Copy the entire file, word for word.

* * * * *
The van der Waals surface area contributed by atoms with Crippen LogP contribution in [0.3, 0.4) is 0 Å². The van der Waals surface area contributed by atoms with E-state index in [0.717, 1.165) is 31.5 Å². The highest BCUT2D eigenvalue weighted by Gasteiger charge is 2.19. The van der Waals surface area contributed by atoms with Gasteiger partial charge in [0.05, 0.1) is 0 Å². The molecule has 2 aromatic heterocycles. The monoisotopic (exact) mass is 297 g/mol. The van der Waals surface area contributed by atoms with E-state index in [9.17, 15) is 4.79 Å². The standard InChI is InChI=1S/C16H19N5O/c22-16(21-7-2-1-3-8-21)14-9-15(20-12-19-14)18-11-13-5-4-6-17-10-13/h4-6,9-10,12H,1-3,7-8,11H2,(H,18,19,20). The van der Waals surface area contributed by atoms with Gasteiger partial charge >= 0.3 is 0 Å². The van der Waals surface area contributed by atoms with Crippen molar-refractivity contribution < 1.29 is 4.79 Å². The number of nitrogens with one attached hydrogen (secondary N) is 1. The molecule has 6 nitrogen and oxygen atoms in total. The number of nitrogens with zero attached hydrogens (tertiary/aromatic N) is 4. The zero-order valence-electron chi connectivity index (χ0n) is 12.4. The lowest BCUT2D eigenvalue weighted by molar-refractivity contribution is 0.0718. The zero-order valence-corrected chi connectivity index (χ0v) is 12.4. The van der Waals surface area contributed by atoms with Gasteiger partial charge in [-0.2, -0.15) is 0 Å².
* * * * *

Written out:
The van der Waals surface area contributed by atoms with Crippen LogP contribution in [0.3, 0.4) is 0 Å². The van der Waals surface area contributed by atoms with E-state index in [0.717, 1.165) is 31.5 Å². The highest BCUT2D eigenvalue weighted by Gasteiger charge is 2.19. The van der Waals surface area contributed by atoms with Gasteiger partial charge in [0.05, 0.1) is 0 Å². The molecule has 2 aromatic heterocycles. The monoisotopic (exact) mass is 297 g/mol. The van der Waals surface area contributed by atoms with E-state index in [9.17, 15) is 4.79 Å². The standard InChI is InChI=1S/C16H19N5O/c22-16(21-7-2-1-3-8-21)14-9-15(20-12-19-14)18-11-13-5-4-6-17-10-13/h4-6,9-10,12H,1-3,7-8,11H2,(H,18,19,20). The van der Waals surface area contributed by atoms with Gasteiger partial charge >= 0.3 is 0 Å². The van der Waals surface area contributed by atoms with Crippen molar-refractivity contribution < 1.29 is 4.79 Å². The number of nitrogens with one attached hydrogen (secondary N) is 1. The molecule has 6 nitrogen and oxygen atoms in total. The number of nitrogens with zero attached hydrogens (tertiary/aromatic N) is 4. The zero-order valence-electron chi connectivity index (χ0n) is 12.4. The lowest BCUT2D eigenvalue weighted by molar-refractivity contribution is 0.0718. The zero-order valence-corrected chi connectivity index (χ0v) is 12.4. The van der Waals surface area contributed by atoms with Gasteiger partial charge in [-0.2, -0.15) is 0 Å².